View Full Version : Louis Malle's BLACK MOON

Wllm Clys
08-04-2012, 03:22 AM
Recently watched this for the first time, months after having bought the Criterion DVD. I was very disappointed, as I expected some surreal masterpiece, but what I saw was pretentious nonsense. During some parts of the film, I had to try hard to stay focused (the Wagner scene!). I did see a couple of good and striking images (the first 15 minutes, the breast-feeding scene, ...) but not enough to keep me interested.

What do you think?

08-06-2012, 05:34 AM
Pretentious, really? I don't know. I was favorably impressed with BLACK MOON when I saw it at repertory screenings. I thought it needed more spice. Need to see it again.

Alison Jane
01-13-2019, 09:14 AM
Just found this in an Amazon search for Joe Dallesandro films. Seems artsy and fairytale-ish and weird. Some of the Amazon reviewers compare it to Alice in Wonderland in some ways. Sounds good to me!

Matt H.
01-13-2019, 11:18 AM
The first half-hour is fascinating, but it soon becomes repetitive and it gradually lost me completely.

Alison Jane
01-13-2019, 11:20 AM
Ah well, we'll see. If I hate it I'm out a gift card. Sometimes I enjoy films just for the visuals even if the storyline is non-existent nonsense.

Ian Jane
02-04-2019, 10:44 AM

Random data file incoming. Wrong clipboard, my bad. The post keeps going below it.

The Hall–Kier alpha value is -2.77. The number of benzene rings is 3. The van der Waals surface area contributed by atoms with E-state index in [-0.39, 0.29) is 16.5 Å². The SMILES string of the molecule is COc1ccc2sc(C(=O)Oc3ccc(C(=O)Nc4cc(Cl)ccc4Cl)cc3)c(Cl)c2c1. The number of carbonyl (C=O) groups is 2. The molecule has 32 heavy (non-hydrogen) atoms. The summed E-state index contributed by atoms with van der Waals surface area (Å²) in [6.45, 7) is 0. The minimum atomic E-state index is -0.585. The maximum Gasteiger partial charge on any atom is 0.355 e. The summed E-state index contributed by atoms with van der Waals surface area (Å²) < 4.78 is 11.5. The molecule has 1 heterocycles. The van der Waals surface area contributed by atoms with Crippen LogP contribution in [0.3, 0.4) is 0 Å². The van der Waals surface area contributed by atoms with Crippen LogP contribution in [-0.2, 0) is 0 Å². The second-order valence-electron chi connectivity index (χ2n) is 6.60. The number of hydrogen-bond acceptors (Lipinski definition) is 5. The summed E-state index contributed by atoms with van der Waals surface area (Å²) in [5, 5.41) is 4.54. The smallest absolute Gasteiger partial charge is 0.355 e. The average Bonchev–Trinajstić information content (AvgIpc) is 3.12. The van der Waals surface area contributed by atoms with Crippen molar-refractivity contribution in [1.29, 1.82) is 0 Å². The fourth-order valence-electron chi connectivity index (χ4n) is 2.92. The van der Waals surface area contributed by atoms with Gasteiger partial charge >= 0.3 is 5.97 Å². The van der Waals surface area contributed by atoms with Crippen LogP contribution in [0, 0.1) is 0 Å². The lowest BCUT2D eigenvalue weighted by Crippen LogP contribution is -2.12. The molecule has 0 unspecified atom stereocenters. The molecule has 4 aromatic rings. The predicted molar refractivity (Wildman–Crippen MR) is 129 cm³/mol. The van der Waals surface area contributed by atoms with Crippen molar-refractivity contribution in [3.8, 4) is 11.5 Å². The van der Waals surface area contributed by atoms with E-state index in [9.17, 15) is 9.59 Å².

It was okay. Some great visuals, but yeah, not much of a story to it. That said, if you watch the interview with Malle on the Criterion disc he at least explains what he was attempting here and after hearing him state that, I did wind up appreciating the movie a bit more. I can see the Alice In Wonderland comparisons throughout a lot of it. And I agree with Matt that the first half hour is much stronger than the rest of the film, it doesn't quite manage to capitalize on that genuinely strong first third they way that it should have. Still, glad to have seen it.

Alison Jane
02-04-2019, 11:17 AM
I am still wondering why three of the four characters were named Lily. I thought the breastfeeding scenes were gross. I liked the wandering around and exploring aspect of it as well as the other forms of communication angle he explained in the extras. I'd be interested in checking out other stuff he's directed.